Cultural zones and existential security
Nicholson, George Bryan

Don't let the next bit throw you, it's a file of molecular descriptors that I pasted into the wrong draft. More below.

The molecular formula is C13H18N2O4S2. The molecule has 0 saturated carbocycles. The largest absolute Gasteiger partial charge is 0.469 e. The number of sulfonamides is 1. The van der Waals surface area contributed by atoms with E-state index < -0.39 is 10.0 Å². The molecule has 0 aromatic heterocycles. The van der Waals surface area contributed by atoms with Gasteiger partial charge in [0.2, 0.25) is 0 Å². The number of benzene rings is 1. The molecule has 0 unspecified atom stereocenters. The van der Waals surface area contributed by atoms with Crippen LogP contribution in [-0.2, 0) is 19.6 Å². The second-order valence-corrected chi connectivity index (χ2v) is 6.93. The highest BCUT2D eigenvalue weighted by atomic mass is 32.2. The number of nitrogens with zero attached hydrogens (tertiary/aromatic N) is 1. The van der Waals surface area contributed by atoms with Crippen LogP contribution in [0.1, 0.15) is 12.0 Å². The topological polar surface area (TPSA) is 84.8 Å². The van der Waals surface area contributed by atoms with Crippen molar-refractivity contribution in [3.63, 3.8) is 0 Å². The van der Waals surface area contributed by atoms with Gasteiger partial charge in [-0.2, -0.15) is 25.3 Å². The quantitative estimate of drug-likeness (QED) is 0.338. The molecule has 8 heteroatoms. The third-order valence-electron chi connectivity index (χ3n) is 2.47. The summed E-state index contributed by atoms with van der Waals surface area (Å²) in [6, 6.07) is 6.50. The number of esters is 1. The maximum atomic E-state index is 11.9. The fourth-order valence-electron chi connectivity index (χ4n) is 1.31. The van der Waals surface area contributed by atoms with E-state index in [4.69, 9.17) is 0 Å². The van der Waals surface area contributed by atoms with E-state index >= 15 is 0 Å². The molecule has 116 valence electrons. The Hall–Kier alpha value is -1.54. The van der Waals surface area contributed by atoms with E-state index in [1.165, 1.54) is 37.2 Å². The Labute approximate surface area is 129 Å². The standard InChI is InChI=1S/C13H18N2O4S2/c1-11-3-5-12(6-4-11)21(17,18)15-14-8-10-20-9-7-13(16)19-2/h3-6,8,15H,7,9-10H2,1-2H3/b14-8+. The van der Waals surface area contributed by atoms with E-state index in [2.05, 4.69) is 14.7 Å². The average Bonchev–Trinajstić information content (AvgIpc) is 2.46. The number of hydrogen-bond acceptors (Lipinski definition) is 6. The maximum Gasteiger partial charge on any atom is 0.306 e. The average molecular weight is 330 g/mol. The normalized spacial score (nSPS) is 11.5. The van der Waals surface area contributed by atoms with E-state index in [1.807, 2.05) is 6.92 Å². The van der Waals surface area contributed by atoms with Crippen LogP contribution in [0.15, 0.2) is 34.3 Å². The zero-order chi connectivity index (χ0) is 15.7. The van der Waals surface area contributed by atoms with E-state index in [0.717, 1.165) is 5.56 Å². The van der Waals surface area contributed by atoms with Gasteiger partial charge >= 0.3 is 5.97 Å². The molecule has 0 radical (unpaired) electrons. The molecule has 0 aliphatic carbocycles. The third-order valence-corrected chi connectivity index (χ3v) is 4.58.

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Classical secularization theory holds that societies become less religious as they modernize. Responding to empirical and theoretical critiques of the theory, Norris and Inglehart (2004) promote a modified version based on the degree of existential security experienced by a population. While their empirical analysis, using measures of human development and income inequality, supports their claims, broader analysis that addresses cultural histories, which the authors consider important, and regional variations is needed. This thesis uses an extensive cross-national dataset of religious affiliation to evaluate existential security theory cartographically and statistically, explicitly incorporating regional cultural heritage. The analysis also accounts for a nation-state’s historical or contemporary association with Communism, a factor often overlooked in the literature. The study finds some empirical support for the importance of existential security in non-Communist countries, but significant outliers exist, and consideration of a country’s cultural context, especially Communism, helps to further explain secularization and geographic variability.